These figures, coupled with recent concern about the presence of undeclared active ingredients in products marketed as dietary supplements, highlight the importance of submitting NDI notifications as a preventive control to ensure that consumers are not exposed to unnecessary public health risks in the form of new ingredients with unknown safety profiles

The FDA also explains:

FDA’s guidance documents, including this guidance, do not establish legally enforceable responsibilities.  Instead, guidances describe our current thinking on a topic and should be viewed only as recommendations, unless specific regulatory or statutory requirements are cited.  The use of the word should in FDA guidances means that something is suggested or recommended, but not required.

How are we to interpret this?  

My take is that DSHEA is a public health disaster.  It allows supplement companies to use pretty much whatever ingredients they want and to continue doing so until there is substantial evidence for harm.

This must be an attempt by the FDA to exercise some kind of control over ingredients in supplements.  As such, the measure deserves support.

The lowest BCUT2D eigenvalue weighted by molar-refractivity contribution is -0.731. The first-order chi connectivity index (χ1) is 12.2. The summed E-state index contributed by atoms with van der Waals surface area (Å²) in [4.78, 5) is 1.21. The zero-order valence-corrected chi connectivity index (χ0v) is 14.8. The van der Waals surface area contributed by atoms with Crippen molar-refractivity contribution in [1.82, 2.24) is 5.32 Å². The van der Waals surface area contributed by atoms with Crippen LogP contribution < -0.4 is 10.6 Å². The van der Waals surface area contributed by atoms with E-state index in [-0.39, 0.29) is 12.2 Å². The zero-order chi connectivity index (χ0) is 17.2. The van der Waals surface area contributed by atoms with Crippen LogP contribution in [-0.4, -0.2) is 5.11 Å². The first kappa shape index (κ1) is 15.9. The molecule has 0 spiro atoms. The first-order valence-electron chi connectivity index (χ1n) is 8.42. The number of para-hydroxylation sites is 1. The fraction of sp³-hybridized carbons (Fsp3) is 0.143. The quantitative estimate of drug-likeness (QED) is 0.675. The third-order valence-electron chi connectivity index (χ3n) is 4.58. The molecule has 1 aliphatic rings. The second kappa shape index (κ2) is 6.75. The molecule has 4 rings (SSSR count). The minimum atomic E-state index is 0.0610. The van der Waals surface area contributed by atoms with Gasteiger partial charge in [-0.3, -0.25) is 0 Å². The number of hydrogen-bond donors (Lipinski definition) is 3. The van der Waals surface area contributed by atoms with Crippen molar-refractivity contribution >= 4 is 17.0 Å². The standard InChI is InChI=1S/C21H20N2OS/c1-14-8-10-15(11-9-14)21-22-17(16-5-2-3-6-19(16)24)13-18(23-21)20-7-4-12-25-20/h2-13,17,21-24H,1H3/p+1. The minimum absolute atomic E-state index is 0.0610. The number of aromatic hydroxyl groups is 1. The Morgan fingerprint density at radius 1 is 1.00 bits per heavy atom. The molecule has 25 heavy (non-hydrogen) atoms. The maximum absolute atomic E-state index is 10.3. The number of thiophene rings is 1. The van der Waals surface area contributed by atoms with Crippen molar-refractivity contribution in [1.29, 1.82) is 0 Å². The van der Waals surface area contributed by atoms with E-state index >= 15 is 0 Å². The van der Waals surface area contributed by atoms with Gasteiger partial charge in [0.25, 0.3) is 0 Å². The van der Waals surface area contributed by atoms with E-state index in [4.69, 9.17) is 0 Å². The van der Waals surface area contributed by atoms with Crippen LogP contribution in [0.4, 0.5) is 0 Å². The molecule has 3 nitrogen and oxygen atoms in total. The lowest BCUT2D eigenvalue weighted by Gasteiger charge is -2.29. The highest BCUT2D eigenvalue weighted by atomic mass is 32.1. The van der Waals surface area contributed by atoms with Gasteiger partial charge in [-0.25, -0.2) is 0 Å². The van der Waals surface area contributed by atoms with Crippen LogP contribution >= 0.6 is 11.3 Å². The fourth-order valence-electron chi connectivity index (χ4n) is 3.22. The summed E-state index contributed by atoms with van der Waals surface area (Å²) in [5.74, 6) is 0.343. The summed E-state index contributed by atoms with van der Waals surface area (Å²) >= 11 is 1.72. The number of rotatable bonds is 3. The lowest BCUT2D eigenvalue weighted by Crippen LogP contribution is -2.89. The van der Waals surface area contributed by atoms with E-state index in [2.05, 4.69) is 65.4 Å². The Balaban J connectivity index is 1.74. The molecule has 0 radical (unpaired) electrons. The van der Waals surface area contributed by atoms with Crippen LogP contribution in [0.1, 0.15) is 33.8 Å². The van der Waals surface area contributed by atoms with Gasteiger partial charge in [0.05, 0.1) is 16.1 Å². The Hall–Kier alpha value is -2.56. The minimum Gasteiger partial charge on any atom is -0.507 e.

File comments by December 4; go to http://www.regulations.gov and type FDA-2017-N-4625 in the search box.

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Jul 14 2017

Do memory supplements help boost memory (oh how I wish)

The Government Accountability Office (GAO) has a new report out calling for better federal oversight of memory supplements.

These are a growing market with sales estimated at $643 million in 2015, almost double since 2006.

FDA and FTC share oversight of memory supplement labeling and advertising, respectively, but neither approves claims in advance.  For this, thank the Dietary Supplement Health and Education Act of 1994 which pretty much lets supplement makers claim whatever they like for their products, as long as they word the claims carefully.